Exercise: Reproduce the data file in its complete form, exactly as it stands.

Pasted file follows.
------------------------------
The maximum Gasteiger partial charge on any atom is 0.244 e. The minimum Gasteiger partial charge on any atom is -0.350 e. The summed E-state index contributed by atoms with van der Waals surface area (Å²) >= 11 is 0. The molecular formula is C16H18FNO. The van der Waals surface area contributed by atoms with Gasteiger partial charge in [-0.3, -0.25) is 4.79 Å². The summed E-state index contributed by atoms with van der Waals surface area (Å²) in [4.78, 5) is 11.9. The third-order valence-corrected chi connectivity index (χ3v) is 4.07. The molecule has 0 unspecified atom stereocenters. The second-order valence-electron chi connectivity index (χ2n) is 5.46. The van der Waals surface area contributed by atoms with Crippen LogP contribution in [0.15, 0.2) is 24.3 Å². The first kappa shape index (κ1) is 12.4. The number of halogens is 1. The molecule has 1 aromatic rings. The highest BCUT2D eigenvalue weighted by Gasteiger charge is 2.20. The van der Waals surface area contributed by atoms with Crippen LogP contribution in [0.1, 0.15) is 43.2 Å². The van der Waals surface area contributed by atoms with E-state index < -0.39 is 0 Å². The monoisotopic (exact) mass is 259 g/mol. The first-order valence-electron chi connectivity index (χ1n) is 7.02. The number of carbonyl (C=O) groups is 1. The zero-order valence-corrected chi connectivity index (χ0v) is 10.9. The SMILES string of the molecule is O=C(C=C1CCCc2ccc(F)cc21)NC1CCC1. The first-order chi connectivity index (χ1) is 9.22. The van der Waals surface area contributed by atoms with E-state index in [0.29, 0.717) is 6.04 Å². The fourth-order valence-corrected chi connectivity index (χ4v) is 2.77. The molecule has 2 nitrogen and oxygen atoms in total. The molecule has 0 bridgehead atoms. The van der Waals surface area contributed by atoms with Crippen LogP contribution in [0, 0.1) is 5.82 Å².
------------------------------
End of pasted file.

The maximum Gasteiger partial charge on any atom is 0.244 e. The minimum Gasteiger partial charge on any atom is -0.350 e. The summed E-state index contributed by atoms with van der Waals surface area (Å²) >= 11 is 0. The molecular formula is C16H18FNO. The van der Waals surface area contributed by atoms with Gasteiger partial charge in [-0.3, -0.25) is 4.79 Å². The summed E-state index contributed by atoms with van der Waals surface area (Å²) in [4.78, 5) is 11.9. The third-order valence-corrected chi connectivity index (χ3v) is 4.07. The molecule has 0 unspecified atom stereocenters. The second-order valence-electron chi connectivity index (χ2n) is 5.46. The van der Waals surface area contributed by atoms with Crippen LogP contribution in [0.15, 0.2) is 24.3 Å². The first kappa shape index (κ1) is 12.4. The number of halogens is 1. The molecule has 1 aromatic rings. The highest BCUT2D eigenvalue weighted by Gasteiger charge is 2.20. The van der Waals surface area contributed by atoms with Crippen LogP contribution in [0.1, 0.15) is 43.2 Å². The van der Waals surface area contributed by atoms with E-state index < -0.39 is 0 Å². The monoisotopic (exact) mass is 259 g/mol. The first-order valence-electron chi connectivity index (χ1n) is 7.02. The number of carbonyl (C=O) groups is 1. The zero-order valence-corrected chi connectivity index (χ0v) is 10.9. The SMILES string of the molecule is O=C(C=C1CCCc2ccc(F)cc21)NC1CCC1. The first-order chi connectivity index (χ1) is 9.22. The van der Waals surface area contributed by atoms with E-state index in [0.29, 0.717) is 6.04 Å². The fourth-order valence-corrected chi connectivity index (χ4v) is 2.77. The molecule has 2 nitrogen and oxygen atoms in total. The molecule has 0 bridgehead atoms. The van der Waals surface area contributed by atoms with Crippen LogP contribution in [0, 0.1) is 5.82 Å².